A cross-border police operation began shortly afterwards when the home belonging to Pamela and her partner David Gray near Aylesbury was deliberately set alight.
Then an attempt was made to set fire to a police station near by.
Five police forces swung into action to locate and protect Miss Hewitt and her family.
Officers from Devon and Cornwall found Miss Hewitt’s parents and flew them to safety in a coastguard helicopter.
They were taken to be with Miss Hewitt in Sussex where local officers took them into protected custody.
Thames Valley and Sussex Police worked together to take charge of the manhunt to find Dhalla and gather crucial evidence relating to the arson attacks and harassment.
Detective Chief Inspector Rebecca Mears, of Thames Valley Police, who jointly led the operation, said: “Without a doubt, the joint actions of all five forces prevented a tragedy and without this joint working we could very easily have been dealing with up to three murders.
“This horrific case clearly demonstrates the serious threat that stalking presents and how rapidly and dangerously it can escalate.
“I hope today’s court result will enable the victims to rebuild their lives and attain a degree of normality after their frightening ordeals.”
Sussex Police officers circulated Dhalla’s photo at the Princess Royal Hospital in Haywards Heath where Miss Hewitt worked.
Staff quickly alerted police that he was masquerading as a doctor, dressed in a white coat and wearing a stethoscope around his neck.
He was seeking details of the staff rota to try to locate Miss Hewitt.
The next morning Dhalla turned up at the hospital but was spotted by staff who called police.
Armed officers from Sussex Police arrested him and found another hire car near by.
It contained empty fuel cans and various weapons including a loaded crossbow in the front passenger seat.
Detective Inspector John Wallace, from the Brighton Anti-Victimisation Unit, who jointly led the investigation, said: “Dhalla presented a real and present danger to the Hewitt family.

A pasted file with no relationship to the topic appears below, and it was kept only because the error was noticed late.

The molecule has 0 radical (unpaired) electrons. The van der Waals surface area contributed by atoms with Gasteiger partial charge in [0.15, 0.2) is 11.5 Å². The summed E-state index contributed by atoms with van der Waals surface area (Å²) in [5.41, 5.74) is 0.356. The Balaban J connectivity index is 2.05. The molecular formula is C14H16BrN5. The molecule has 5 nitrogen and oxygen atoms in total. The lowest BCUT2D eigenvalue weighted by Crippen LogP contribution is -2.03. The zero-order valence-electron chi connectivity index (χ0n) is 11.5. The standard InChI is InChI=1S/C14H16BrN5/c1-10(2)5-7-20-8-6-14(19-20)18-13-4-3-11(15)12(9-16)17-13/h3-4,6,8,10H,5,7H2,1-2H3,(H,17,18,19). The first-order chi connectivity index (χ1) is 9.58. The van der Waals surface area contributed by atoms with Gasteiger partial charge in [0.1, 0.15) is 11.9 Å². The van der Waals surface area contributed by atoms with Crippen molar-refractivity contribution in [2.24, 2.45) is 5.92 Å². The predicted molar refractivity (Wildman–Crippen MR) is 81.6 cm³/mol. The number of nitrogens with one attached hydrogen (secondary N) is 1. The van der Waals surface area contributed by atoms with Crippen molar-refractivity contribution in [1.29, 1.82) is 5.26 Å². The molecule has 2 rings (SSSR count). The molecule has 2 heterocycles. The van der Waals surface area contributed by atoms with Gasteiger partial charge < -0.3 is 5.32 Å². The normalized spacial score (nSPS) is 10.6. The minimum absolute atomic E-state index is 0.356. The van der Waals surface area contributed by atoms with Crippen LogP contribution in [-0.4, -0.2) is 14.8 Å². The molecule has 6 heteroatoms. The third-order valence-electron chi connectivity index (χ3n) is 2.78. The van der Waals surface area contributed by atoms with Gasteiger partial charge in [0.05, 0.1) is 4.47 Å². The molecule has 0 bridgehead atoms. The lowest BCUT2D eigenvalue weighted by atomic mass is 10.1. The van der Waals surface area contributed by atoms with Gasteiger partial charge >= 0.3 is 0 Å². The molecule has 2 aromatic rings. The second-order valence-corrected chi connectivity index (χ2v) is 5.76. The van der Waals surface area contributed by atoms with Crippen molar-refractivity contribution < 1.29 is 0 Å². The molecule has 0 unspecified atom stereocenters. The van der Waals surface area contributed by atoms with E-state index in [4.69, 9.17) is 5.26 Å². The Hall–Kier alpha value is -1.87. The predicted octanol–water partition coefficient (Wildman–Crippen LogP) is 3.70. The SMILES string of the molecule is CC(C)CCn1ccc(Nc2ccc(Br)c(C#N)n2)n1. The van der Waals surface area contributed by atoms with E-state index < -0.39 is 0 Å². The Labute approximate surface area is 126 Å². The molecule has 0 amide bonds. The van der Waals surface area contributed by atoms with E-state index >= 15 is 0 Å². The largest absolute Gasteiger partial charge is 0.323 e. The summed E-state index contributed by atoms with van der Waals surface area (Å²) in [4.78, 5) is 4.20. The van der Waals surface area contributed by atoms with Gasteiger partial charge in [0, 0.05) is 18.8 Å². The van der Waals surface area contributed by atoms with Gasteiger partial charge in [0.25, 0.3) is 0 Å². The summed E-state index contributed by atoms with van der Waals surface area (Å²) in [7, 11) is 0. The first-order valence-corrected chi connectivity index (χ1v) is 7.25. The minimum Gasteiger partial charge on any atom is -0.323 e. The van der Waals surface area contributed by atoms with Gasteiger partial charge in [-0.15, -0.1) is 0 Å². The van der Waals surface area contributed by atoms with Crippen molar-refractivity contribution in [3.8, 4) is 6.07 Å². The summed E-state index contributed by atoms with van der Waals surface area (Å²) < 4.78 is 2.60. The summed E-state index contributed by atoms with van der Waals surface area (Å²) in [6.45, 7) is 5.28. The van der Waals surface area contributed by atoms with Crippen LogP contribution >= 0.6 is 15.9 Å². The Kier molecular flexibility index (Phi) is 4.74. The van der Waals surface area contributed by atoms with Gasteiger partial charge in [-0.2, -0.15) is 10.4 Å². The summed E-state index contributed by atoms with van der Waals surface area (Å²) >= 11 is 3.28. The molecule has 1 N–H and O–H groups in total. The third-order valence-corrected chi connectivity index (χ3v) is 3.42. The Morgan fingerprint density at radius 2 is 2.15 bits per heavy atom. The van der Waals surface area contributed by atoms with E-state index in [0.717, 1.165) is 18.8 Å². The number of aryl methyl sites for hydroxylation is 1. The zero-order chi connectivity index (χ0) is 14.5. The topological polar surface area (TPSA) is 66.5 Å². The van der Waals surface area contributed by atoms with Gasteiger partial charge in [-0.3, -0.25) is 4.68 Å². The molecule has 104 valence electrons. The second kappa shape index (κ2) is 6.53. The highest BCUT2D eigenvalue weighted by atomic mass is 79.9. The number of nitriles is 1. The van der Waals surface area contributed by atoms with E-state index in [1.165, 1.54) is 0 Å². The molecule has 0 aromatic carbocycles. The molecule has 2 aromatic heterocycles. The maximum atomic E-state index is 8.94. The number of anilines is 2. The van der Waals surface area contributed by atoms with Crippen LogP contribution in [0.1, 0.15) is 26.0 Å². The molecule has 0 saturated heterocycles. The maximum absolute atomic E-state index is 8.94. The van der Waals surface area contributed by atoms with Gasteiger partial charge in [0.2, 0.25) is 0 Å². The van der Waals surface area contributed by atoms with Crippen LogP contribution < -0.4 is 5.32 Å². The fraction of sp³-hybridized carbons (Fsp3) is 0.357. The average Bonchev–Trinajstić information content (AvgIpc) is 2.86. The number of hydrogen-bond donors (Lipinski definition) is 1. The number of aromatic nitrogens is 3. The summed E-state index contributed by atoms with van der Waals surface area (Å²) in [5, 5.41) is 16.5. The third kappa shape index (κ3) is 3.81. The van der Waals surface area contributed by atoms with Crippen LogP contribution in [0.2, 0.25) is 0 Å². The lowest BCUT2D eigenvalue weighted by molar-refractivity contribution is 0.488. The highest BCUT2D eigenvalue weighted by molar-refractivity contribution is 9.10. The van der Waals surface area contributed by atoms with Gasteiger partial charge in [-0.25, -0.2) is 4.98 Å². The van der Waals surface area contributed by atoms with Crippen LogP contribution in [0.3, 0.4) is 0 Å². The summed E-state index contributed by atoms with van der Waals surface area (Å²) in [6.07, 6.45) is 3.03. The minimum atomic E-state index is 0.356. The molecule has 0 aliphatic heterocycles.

“The severity of his offending and the planning required to commit these offences left police in no doubt that their lives were being threatened.
“Dhalla is a cunning and resourceful criminal who displayed an obsessive and compulsive behaviour in systematically stalking and terrorising this family.
“The joint efforts of all five police forces undoubtedly saved the lives of one or more members of this family.
“The tenacity shown by my officers to locate and arrest Dhalla inspires me with confidence and shows a real commitment to their duty to protect and serve the public.
“This pattern of repeated harassment over a long period of time affects every aspect of a victim’s life, impacting on their freedom and their right to privacy, causing untold continued distress.
“This case highlights the importance of reporting domestic abuse to police so we can quickly take action to protect victims from harm.
“If you are a victim of harassment or domestic abuse, please seek help.”
Pamela Hewitt’s husband David Gray said: “Our daughter has endured considerable harassment and our primary consideration has always been for our daughter’s safety.
“The family is hugely relieved that it is all over.
Dhalla is due to be sentenced at Lewes Crown Court on Monday 16 April.
LIKE WHAT WE DO? HELP US TO DO MORE OF IT BY DONATING HERE.